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ABSTRACT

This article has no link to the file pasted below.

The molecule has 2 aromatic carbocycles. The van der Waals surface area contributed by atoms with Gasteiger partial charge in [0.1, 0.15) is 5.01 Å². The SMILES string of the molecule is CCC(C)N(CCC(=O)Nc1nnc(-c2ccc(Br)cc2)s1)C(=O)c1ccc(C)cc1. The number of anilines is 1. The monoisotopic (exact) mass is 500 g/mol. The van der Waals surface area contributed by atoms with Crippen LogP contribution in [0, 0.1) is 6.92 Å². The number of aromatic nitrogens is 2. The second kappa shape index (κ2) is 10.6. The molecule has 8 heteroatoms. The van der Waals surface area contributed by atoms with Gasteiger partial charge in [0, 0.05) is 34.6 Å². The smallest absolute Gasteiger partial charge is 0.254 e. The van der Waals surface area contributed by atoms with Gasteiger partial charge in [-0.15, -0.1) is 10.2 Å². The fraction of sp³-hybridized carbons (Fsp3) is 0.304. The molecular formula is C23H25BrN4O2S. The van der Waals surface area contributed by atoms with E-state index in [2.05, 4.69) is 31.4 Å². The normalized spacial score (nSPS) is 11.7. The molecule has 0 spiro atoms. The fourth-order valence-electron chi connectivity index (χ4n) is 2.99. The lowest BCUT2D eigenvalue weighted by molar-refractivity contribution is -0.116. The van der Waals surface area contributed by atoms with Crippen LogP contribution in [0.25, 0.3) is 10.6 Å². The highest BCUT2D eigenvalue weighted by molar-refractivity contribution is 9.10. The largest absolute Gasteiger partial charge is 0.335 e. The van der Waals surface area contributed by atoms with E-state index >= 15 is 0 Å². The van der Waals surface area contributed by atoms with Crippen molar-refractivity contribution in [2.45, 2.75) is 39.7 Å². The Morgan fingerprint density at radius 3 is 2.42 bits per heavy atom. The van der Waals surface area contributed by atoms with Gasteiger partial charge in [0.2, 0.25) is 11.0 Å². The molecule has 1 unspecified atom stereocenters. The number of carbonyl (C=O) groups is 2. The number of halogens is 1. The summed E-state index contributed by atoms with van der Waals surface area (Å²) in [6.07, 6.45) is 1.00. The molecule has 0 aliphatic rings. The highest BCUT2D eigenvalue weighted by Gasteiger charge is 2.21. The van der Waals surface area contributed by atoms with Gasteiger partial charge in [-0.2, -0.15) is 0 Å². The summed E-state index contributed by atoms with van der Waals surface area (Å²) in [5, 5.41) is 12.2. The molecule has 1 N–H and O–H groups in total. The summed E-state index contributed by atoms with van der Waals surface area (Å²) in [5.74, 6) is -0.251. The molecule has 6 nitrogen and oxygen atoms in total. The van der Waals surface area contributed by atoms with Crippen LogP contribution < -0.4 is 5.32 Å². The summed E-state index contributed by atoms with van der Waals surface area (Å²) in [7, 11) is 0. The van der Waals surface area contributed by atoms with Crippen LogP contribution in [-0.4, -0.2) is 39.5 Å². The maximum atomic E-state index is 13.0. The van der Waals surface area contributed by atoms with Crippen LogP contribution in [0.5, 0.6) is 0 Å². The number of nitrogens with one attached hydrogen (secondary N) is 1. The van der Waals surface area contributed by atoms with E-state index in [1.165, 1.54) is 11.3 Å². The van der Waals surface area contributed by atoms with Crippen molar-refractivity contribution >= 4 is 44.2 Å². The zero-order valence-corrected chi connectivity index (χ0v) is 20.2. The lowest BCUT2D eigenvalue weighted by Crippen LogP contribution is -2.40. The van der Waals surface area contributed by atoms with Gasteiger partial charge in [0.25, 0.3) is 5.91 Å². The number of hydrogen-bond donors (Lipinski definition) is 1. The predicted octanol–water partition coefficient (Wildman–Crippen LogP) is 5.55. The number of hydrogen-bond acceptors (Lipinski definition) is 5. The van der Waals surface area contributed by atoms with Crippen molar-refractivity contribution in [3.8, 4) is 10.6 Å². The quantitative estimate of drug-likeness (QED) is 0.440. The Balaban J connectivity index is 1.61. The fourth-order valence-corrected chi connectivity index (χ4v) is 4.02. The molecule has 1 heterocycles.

This paper illustrates a new theoretical case for a strategic R&D policy in a two-country third-market international oligopoly model. Asymmetric treatment of domestic firms through a non-uniform R&D policy can create aggregate profits without a foreign retaliation concern and further improve national welfare in addition to what a uniform policy accomplishes. This effect occurs when the conventional Brander–Spencer incentive is entirely absent as well as when the uniformly optimal R&D policy initially prevailed. The superiority of non-uniform policy to uniform-policy is not guaranteed, however, when the number of firms becomes endogenous.